Wednesday, July 26, 2017

Money-grabbing Land-owners

There are three main divisions within capitalist society which share the surplus-value which is socially extracted from the working class; the industrialist, the landlord and the banker.  Having been the but of popular resentment, the bankers have now recently been pushed of the radar by the land-owners. Builders are to be banned from selling houses as leasehold in England and ground rents on flats could be cut to zero following widespread outrage over exploitative contracts. The ban, while welcomed by campaigners, leaves the position of existing leasehold homeowners unclear.

 Traditionally, houses have been sold as freehold, and the buyer has complete control over their property. When a house is sold as leasehold, the buyer is effectively only a tenant with a very long term rental, with the ground the home is built on remaining in the hands of the freeholder. The home buyer has to pay an annual “ground rent” to the freeholder, and has to ask the freeholder for consent if they want to make any changes to the property, such as building a conservatory or changing the windows. In the past, leasehold property owners were generally charged just a “peppercorn” ground rent, sometimes as little as £1 a year, and many freeholders did not bother to collect it. But the picture changed earlier this century, when developers started to insert clauses into leasehold contracts where the ground rent was set at £200-£400 a year, doubling every ten years.

There were 4m residential leasehold dwellings in England in the private sector in 2014-15 and of these 1.2m were leasehold houses. In 1996, just 22% of new-builds in the UK were sold as leasehold, but this has doubled to 43% today. In London, nine out of 10 new-builds are now leasehold. Leasehold houses are an absolute racket: a means by which developers have managed to turn ordinary people’s homes into long-term investment vehicles for shadowy investors, often based offshore. In short, housebuilders have been systematically cheating their own customers, who must have known that creating this second lucrative income stream for developers would ultimately be at the cost of their customers. Although unsuspecting first-time buyers were frequently told that 999-year leases were “virtually freehold”, the clauses meant that the ground rent would soon spiral to absurd levels. The government quotes a family house where the ground rent is expected to hit £10,000 a year by 2060. A rent that doubles every ten years is effectively a return on investment of 7% a year. That’s a guaranteed, and legally enforceable income that is worth a phenomenal amount to financiers when Bank of England base rate is now just 0.25% a year. Aristocrats and tax-haven shell companies are among the freehold owners that have made millions from spiralling ground rents.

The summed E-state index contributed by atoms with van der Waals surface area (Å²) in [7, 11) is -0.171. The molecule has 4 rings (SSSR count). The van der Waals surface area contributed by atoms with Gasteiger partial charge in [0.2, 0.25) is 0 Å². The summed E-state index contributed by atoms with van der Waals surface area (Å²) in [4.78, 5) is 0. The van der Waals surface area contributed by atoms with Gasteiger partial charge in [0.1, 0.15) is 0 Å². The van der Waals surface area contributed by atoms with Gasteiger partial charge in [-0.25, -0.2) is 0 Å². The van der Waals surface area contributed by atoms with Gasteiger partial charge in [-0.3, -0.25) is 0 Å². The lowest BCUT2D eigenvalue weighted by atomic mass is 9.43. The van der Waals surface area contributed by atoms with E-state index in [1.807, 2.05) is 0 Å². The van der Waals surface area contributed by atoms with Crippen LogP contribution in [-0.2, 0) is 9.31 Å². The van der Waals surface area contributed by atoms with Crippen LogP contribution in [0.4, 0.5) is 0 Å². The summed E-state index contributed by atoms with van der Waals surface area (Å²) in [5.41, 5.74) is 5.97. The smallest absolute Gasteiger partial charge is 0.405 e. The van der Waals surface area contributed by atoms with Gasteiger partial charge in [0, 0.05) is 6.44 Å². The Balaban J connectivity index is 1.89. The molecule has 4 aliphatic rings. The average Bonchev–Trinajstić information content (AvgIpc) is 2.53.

In Ireland, much-hated ground rents extracted by the Anglo-Irish aristocracy, and dating back to the Cromwellian era, were partly behind the rise of the Land League in the late 19th century, and the country’s fight for independence. Once a republic, Ireland legislated to give leaseholders the right to demand the freeholder sell up, at a relatively low price using an agreed formula. Legislation passed by the Scottish parliament, including the Abolition of Feudal Tenure (Scotland) Act 2000, and the Tenements (Scotland) Act 2004, effectively brought leasehold to an end in the country. More recently, the Long Leases (Scotland) Act 2012 automatically converted remaining long leases to outright ownership. Large parts of Australia were originally leased to farmers by the government, but the country rejected that form of tenure in the 1960s. However in New Zealand, 15% of residential apartments are believed to remain as leasehold, mostly towards the bottom of the market, with what are called “Glasgow” leases, again dating to the colonial period. In Auckland’s super-hot property market, issues similar to those in England about soaring ground rents have emerged. However, the sector is much smaller than in England because New Zealand banks are far less willing to lend against leasehold homes. Although the Glasgow leases date back to Scottish settlement in the Otago region of New Zealand’s South Island.

Paula Higgins, the chief executive of the HomeOwners Alliance, said: “Unscrupulous players within the industry have turned what has been a form of tenure for centuries into a money-grabbing scheme that has left thousands of buyers across the country trapped in properties that are now essentially unsaleable. Property speculators is an out-of-control sector that greedily exploits the desperate need for homes.

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